Re: ICMP drop.
On Thu, 09 Oct 2003, Rudi Starcevic wrote:
>>This *will* make your life miserable, as you suddenly can't connect
>>to, or be connected to from, a large proportion of systems.
> Thanks - sorry such novice questions.
That's fine -- you asked sensible questions, with obvious research, and
accepted assistance. That's more than a lot of people can manage. :)
> I've had Snort up and running only for a day or so and noticed an IP
> that first pinged me then followed up with loads of request on all
> sorts of ports which triggered dozens of alerts.
That would be todays Internet, sadly. If you don't have security from
second one you are on the network, you lose. I miss the good old days
where there was a chance of a day passing before the first portscan...
> So I had the silly idea to drop icmp packets and be anonymous.
*nod* It's a good idea, and something that is reasonable to do for
most ICMP packets.
> As I now know you'll also end up lonely if you drop icmp packets So it
> not really possible be anonymous. The machine just has to deal with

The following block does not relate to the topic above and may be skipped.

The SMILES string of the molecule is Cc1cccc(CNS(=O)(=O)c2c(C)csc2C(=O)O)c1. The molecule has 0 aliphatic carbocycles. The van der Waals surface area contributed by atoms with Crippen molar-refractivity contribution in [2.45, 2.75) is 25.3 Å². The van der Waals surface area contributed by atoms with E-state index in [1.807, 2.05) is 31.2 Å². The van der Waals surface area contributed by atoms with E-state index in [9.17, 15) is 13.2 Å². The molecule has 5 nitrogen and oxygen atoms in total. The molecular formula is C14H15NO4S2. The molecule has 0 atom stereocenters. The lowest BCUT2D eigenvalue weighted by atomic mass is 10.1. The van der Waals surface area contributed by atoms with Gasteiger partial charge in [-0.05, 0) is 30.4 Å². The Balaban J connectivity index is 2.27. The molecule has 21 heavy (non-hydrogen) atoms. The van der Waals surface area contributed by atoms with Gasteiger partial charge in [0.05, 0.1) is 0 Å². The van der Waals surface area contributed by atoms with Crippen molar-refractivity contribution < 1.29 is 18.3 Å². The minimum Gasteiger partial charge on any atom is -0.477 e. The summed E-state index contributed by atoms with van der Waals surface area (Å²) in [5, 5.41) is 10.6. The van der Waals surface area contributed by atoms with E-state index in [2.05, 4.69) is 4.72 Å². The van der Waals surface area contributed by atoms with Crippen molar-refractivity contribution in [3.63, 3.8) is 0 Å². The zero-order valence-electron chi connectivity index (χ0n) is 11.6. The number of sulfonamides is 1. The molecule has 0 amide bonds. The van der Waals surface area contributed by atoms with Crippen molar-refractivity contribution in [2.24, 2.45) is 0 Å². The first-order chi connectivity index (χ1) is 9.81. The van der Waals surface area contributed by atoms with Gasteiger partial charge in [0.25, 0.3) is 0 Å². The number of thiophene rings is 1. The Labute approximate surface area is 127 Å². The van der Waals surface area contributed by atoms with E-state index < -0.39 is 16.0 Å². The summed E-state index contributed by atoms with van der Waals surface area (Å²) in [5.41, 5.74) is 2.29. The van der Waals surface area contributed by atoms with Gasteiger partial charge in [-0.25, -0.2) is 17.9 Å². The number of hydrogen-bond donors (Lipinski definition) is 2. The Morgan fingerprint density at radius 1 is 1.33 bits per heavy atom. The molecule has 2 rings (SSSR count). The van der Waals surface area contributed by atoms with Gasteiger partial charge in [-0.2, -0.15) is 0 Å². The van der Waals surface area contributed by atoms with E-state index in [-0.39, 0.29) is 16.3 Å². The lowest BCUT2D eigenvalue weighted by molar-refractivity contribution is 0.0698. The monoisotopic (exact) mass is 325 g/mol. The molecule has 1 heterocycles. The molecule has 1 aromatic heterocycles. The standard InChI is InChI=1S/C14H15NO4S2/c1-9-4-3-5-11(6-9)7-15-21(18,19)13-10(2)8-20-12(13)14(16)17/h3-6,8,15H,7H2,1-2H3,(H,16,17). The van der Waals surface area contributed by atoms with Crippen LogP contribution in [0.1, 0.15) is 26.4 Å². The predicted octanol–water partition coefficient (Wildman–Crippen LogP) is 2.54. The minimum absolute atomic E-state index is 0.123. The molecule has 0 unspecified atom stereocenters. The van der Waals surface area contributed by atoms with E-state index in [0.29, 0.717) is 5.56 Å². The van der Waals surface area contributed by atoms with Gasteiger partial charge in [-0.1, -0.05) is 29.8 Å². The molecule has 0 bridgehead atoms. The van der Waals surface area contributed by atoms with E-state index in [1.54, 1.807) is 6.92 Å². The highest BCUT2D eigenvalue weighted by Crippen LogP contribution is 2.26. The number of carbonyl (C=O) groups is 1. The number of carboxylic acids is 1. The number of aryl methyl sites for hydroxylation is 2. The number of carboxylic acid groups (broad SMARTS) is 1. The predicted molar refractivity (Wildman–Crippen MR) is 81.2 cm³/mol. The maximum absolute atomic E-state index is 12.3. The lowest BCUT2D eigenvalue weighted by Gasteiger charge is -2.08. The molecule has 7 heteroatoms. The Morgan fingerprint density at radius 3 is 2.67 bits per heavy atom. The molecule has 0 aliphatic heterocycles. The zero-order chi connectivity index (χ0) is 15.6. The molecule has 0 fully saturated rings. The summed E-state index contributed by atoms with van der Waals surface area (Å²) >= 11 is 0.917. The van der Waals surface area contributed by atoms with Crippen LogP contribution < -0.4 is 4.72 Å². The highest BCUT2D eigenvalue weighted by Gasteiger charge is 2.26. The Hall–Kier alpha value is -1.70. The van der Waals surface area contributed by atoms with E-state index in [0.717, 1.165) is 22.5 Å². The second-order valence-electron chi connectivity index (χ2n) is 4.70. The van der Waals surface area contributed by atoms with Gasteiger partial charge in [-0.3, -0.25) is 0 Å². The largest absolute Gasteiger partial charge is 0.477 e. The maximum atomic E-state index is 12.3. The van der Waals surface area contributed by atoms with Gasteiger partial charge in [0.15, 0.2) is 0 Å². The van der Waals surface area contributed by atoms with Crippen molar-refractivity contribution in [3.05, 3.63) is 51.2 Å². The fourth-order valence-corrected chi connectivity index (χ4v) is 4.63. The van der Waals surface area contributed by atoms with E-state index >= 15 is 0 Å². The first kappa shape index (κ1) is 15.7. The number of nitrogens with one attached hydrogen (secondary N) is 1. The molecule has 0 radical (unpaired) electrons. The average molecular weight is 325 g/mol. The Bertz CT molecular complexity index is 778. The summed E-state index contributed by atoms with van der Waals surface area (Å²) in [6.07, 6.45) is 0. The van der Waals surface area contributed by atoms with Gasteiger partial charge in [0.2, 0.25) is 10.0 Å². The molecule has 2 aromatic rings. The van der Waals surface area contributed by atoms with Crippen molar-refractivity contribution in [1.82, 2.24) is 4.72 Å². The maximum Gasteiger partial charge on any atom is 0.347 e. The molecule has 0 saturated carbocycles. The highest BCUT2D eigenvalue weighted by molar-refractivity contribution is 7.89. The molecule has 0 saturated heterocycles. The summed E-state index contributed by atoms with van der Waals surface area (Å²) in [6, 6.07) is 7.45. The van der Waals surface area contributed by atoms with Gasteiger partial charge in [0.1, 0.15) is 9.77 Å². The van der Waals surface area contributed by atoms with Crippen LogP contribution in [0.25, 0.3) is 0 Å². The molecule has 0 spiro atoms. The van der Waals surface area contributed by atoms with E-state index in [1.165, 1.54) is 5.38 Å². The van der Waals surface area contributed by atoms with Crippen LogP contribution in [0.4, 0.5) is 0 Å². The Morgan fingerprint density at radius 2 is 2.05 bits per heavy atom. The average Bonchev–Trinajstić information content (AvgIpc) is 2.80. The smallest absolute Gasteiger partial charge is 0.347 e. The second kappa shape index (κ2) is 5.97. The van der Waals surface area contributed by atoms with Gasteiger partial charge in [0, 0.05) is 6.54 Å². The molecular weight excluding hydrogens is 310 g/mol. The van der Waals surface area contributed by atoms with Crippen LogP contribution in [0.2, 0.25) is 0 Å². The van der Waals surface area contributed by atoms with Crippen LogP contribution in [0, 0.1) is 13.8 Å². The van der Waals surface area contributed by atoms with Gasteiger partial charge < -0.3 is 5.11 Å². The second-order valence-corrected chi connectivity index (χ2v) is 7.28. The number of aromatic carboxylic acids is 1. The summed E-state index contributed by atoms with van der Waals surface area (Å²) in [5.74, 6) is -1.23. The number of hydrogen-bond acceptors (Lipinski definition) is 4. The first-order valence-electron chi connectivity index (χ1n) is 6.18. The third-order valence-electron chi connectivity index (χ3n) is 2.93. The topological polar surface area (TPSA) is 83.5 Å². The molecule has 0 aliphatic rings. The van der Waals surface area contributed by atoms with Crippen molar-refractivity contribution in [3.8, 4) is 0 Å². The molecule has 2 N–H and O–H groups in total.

> the requests asked of it.
Well, pretty much. A good firewall should ensure you never see most of
them anyway, but you can't do anything to make certain of not being
Blocking some-but-not-all ICMP is good, though, especially if you have
Windows boxes behind your firewall.
Basically, you *must* allow the following ICMP packet types through, or
your network connection is less functional:
ICMP 3 - destination unreachable
ICMP 11 - TTL exceeded
ICMP 12 - parameter problems
With iptables, the following rules will do that:
iptables -A proto-icmp -p icmp --icmp-type 3 -j ACCEPT
iptables -A proto-icmp -p icmp --icmp-type 11 -j ACCEPT
iptables -A proto-icmp -p icmp --icmp-type 12 -j ACCEPT
iptables -A proto-icmp -p icmp -j DROP
Obviously, you need to hook this into your system your way. :)
> The first step is to monitor those requests with something like Snort.
Personally, I don't bother monitoring with Snort for most of the
attacks. People attack, my firewall ignores it, all is well.
Some television is so much chewing gum for the eyes.
-- John Mason Brown